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cornbird's avatar

Have any of you ever had too much of a sheltered life?

Asked by cornbird (1750points) May 14th, 2010

I have had some really overprotective parents in my life and I have found that this has affected my life in some harsh and embarrasing ways, like doing tasks for myself and choosing the right job. Have any of you had this problem?

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23 Answers

chels's avatar

Yeah. For a little while I was pretty sheltered.
It effected things like how I socialize with people, it made me pretty insecure, it also is the reason why I hate leaving people in the house alone or being alone for a long time.
It’s also the reason for my stress issues, which are never fun.. But I’ve learned to deal with it and now that I’m out of the house I’m a lot better than I was.

Cruiser's avatar

Nope just the opposite. From the time I was 13 both my parents worked and hardly ever saw them as they would get home at the time I was heading out to hang with my friends. So since then I have fended for myself and learned to discover the solutions to life’s problems on my own.

cornbird's avatar

I think the sheltered life affects your decision making in jobs too, because most of the times people in that kind of lifestyle get their parents to choose the career they get into. Later on they realize that this career is not what they really want to do.

chels's avatar

@cornbird As sheltered as I was, luckily that’s now how things panned out for me. What I wanted to do was always what I wanted to do.

janbb's avatar

I think I have sheltered myself as adult in many ways – my upbringing was pretty wild and hairy.

aprilsimnel's avatar

@janbb – You know, me too! Instead of going wild and crazy, my overly-eventful childhood just put me in retreat mode, to my detriment.

janbb's avatar

@aprilsimnel You can sequester yourself for a time and then move out again under your own conditions. In recent years, I have traveled alone to Paris, ridden in a World War 2 bi-plane, visited my dying estranged mother, won a poetry contest and confronted my abuser. But it is a continuing process.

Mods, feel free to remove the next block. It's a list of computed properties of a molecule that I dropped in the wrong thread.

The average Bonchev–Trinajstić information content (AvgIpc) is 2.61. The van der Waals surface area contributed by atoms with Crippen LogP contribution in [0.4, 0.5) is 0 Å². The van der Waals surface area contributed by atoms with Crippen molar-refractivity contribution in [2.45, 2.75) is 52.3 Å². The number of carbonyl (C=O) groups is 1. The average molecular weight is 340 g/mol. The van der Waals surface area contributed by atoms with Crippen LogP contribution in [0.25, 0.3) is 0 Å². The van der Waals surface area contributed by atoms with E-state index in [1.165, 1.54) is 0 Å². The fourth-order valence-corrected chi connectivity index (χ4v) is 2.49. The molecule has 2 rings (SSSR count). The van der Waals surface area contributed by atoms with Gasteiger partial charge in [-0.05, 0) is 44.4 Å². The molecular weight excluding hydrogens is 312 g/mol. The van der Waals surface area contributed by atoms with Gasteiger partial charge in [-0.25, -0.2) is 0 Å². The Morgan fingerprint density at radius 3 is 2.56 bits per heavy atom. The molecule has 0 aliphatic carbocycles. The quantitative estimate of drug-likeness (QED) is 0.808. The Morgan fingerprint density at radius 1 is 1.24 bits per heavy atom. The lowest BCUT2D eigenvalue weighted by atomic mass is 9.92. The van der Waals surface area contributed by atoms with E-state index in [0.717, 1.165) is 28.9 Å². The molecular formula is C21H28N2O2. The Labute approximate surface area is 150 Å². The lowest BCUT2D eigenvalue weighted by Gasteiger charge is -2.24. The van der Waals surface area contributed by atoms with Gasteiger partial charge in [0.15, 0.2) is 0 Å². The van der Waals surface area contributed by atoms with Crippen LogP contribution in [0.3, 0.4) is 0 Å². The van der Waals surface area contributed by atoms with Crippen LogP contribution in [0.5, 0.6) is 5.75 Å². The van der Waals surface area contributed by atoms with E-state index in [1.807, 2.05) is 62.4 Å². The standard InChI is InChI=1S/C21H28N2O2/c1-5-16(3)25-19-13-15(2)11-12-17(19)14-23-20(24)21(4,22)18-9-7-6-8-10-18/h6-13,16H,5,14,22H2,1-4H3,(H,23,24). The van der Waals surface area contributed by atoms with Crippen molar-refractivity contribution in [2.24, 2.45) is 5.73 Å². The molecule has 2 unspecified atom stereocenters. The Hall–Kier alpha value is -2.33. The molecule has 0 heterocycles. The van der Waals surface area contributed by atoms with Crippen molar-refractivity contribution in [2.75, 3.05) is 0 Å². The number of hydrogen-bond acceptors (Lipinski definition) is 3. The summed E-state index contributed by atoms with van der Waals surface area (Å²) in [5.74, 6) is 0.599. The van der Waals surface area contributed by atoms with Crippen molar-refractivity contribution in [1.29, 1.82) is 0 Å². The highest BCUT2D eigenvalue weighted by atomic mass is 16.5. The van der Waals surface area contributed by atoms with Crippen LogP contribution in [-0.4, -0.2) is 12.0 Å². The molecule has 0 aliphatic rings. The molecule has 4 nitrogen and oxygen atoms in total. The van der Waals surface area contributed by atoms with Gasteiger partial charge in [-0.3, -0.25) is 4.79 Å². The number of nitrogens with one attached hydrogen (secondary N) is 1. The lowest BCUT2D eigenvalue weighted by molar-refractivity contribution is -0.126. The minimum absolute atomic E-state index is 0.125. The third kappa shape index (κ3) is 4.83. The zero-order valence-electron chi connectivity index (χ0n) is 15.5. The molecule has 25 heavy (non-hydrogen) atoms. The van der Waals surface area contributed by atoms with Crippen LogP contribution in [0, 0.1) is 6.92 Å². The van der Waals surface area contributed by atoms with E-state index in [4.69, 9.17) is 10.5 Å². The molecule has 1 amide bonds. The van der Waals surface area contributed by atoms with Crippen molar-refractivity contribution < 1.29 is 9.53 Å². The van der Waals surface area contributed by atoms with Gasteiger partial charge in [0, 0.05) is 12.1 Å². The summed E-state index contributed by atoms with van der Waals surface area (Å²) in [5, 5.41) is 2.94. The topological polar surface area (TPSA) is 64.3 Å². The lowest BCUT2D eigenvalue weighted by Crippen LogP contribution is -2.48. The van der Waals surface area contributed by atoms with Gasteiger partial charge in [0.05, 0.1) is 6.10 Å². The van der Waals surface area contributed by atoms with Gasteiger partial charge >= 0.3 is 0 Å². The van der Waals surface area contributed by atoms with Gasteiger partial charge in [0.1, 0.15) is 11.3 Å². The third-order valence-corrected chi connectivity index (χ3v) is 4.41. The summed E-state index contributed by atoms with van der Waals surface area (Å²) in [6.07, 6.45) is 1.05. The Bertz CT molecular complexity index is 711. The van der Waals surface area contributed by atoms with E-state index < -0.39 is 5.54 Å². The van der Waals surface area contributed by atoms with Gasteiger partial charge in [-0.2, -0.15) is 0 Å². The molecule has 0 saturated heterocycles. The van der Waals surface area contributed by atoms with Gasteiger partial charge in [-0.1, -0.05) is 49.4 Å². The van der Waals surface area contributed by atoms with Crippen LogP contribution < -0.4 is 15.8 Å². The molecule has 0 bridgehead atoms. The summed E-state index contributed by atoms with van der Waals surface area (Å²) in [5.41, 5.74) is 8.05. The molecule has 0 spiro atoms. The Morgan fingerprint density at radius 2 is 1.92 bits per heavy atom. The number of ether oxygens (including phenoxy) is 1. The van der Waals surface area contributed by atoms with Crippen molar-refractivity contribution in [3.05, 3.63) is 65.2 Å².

marinelife's avatar

I was very sheltered as a child. It made for some catching up, but it was also a protected and treasured time in my life.

Trillian's avatar

I used to think that I was pretty savvy but subsequent events have shown me that I was perhaps sheltered in that I was unable to recognize when a person is on pills. If I don’t do something, it never occurs to me to think that someone else might be.

Blackberry's avatar

I’m still trying to recover. A couple years ago I accidentally locked my steering wheel and I didn’t know what happened the next day when my car wouldn’t start, I had to call a few people to tell me what to do. My mom didn’t teach me how to drive or anything about, well….anything lol.

Cruiser's avatar

@Trillian Ain’t that the truth! When 5% of the US population is clinically depressed and at least another 5% self-medicating drugs and alcohol for depression, and according to the CDC another 20% of the US population on opioid pain medication at some point in the year and who knows how many others are just self-medicating with drugs and alcohol…yep odds are you will be rubbing elbows today with more than one person who isn’t all there mentally.

mattbrowne's avatar

Up to a point. I couldn’t wait to get my own place. In retrospect I think that a sheltered youth does more good than harm.

Seek's avatar

Oh, yes.

My case is on the extreme side, though. I wasn’t taught how to drive, or how to recognise when a car is having problems. I had no idea, for example, that one is supposed to change transmission fluid at regular intervals. Oops.